Nair:  The Prime Minister is a far more polite person than I am. I will try and address all of the learned Member’s points. I am not a member of the Opposition.  I know I am dressed in blue today, but ….  The Member will know if he has read my speeches and has followed my writings, I have dealt with many policies of the Government. I have offered constructive suggestions, not just in MHA but in other Ministries as well. If he wants a list, I will be happy to send him a list tomorrow morning. For example, for the Ministry of National Development, I have suggested raising the income ceiling for Singaporeans to buy HDB flats before the income ceiling was raised. I had gone further to say that all Singaporeans should be entitled to buy HDB flats. And I can go  Ministry by Ministry – Education, Home Affairs and others – where I have made constructive suggestions with details. I think that is the difference between me and him.

Whether President Obama is a statesman or not, I am not getting into that debate. I did not say that all politicians in mature democracies were not statesmen. I said there were few and far between.

And I am not going to discuss individual politicians.

And insofar as electorate in mature democracies are concerned, I have given him the numbers. Your right to vote is the most important sacred right of any citizen but look at the numbers. People are tuning out. Half the population, the voting population are not exercising their right to vote. Why would they not do that? They do not do that because it has become to them a pointless exercise. It does not matter who they vote because they do not expect the outcomes to be any different. If we go down that path and if we come to that situation, it will be a sad sorry day for Singapore.

Low:   On alternative policies — the Member referred to and cited his own suggestions, his comments on policies and how he had made suggestions. I also invite him to check the Hansard, the Workers’ Party MPs have also made a lot of suggestions, some which were taken up. But when we say we are happy to see that the Government has taken up some suggestions, we were told the Workers’ Party is claiming credit. This is the double standards of politics.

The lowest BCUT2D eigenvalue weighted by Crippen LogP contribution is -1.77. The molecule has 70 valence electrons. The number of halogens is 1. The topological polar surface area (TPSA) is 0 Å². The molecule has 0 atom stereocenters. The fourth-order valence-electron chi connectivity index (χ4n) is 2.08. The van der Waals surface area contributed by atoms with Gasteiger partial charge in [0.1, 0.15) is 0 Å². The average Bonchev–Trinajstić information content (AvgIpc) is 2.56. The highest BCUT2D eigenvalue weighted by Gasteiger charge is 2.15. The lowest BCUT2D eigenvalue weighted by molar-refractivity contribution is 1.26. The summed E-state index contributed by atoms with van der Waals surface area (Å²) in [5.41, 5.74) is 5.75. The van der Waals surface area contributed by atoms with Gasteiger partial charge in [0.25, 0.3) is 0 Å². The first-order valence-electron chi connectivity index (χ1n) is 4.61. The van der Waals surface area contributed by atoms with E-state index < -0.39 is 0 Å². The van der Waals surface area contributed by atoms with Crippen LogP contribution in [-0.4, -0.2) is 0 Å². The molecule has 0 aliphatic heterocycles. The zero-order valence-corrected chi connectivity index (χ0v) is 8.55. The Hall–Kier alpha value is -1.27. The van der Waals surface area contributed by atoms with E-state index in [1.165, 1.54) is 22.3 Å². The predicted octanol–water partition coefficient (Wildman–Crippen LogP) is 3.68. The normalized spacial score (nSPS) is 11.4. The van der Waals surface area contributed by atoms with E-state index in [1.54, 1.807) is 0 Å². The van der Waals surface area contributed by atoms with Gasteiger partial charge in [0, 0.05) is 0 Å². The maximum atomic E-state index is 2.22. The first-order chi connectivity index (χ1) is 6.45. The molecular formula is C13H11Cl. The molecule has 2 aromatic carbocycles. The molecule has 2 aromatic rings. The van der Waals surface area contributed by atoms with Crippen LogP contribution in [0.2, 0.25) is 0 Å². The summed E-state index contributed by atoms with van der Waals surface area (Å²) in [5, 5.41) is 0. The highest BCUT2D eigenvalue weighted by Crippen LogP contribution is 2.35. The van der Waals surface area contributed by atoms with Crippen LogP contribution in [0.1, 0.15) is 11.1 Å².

Nair:   It can be resolved very easily. All the Workers’ Party needs to do is to produce all their proposals and all their details, and let Singaporeans scrutinise as to whether they have been constructive and whether they have offered serious, realistic proposals.   I have written about this many times and I have spoken about it many times and we are still waiting to hear from them.

Low:  I would like to let the Member know that the Workers’ Party does have a manifesto. It is published on our website. He can go and take a look at our positions on certain key policy issues, and what do we think, and whether indeed some in the manifesto has been taken up by the Government, in terms of policy shifts. I would like to inform him that yes, perhaps we are reviewing our policies, our manifesto, maybe we can come up with something more in the future but let us be patient.